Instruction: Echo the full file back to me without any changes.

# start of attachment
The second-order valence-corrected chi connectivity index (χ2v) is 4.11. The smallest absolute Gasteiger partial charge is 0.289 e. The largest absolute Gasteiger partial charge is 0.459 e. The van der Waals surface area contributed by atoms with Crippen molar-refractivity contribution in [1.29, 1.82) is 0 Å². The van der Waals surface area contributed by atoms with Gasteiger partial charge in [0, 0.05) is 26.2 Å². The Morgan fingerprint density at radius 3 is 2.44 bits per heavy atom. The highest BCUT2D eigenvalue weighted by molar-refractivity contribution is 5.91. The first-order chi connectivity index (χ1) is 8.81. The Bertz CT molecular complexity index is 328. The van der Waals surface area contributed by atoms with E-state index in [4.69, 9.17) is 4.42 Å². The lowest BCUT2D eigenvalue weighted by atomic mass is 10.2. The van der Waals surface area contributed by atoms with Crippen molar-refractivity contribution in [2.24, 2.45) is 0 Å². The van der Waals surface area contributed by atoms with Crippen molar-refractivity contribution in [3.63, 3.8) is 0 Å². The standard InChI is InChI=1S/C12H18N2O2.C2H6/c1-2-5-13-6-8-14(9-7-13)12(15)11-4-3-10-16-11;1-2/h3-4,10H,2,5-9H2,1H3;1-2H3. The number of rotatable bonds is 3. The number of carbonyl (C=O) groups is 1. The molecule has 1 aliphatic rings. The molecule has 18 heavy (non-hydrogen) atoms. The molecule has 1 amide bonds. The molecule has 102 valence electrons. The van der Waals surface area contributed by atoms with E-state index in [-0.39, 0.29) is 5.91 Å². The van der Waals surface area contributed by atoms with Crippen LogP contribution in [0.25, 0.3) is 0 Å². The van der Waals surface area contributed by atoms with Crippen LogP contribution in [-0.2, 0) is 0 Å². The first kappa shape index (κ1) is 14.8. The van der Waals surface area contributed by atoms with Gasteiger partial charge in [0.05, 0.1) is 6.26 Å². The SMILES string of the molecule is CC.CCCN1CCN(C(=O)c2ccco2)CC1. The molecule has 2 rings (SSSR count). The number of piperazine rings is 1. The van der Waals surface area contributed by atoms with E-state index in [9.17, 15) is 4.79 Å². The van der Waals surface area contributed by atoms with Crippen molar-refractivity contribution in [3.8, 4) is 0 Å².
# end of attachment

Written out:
The second-order valence-corrected chi connectivity index (χ2v) is 4.11. The smallest absolute Gasteiger partial charge is 0.289 e. The largest absolute Gasteiger partial charge is 0.459 e. The van der Waals surface area contributed by atoms with Crippen molar-refractivity contribution in [1.29, 1.82) is 0 Å². The van der Waals surface area contributed by atoms with Gasteiger partial charge in [0, 0.05) is 26.2 Å². The Morgan fingerprint density at radius 3 is 2.44 bits per heavy atom. The highest BCUT2D eigenvalue weighted by molar-refractivity contribution is 5.91. The first-order chi connectivity index (χ1) is 8.81. The Bertz CT molecular complexity index is 328. The van der Waals surface area contributed by atoms with E-state index in [4.69, 9.17) is 4.42 Å². The lowest BCUT2D eigenvalue weighted by atomic mass is 10.2. The van der Waals surface area contributed by atoms with Crippen molar-refractivity contribution in [2.24, 2.45) is 0 Å². The van der Waals surface area contributed by atoms with Crippen molar-refractivity contribution in [3.63, 3.8) is 0 Å². The standard InChI is InChI=1S/C12H18N2O2.C2H6/c1-2-5-13-6-8-14(9-7-13)12(15)11-4-3-10-16-11;1-2/h3-4,10H,2,5-9H2,1H3;1-2H3. The number of rotatable bonds is 3. The number of carbonyl (C=O) groups is 1. The molecule has 1 aliphatic rings. The molecule has 18 heavy (non-hydrogen) atoms. The molecule has 1 amide bonds. The molecule has 102 valence electrons. The van der Waals surface area contributed by atoms with E-state index in [-0.39, 0.29) is 5.91 Å². The van der Waals surface area contributed by atoms with Crippen LogP contribution in [0.25, 0.3) is 0 Å². The van der Waals surface area contributed by atoms with Crippen LogP contribution in [-0.2, 0) is 0 Å². The first kappa shape index (κ1) is 14.8. The van der Waals surface area contributed by atoms with Gasteiger partial charge in [0.05, 0.1) is 6.26 Å². The SMILES string of the molecule is CC.CCCN1CCN(C(=O)c2ccco2)CC1. The molecule has 2 rings (SSSR count). The number of piperazine rings is 1. The van der Waals surface area contributed by atoms with E-state index in [9.17, 15) is 4.79 Å². The van der Waals surface area contributed by atoms with Crippen molar-refractivity contribution in [3.8, 4) is 0 Å².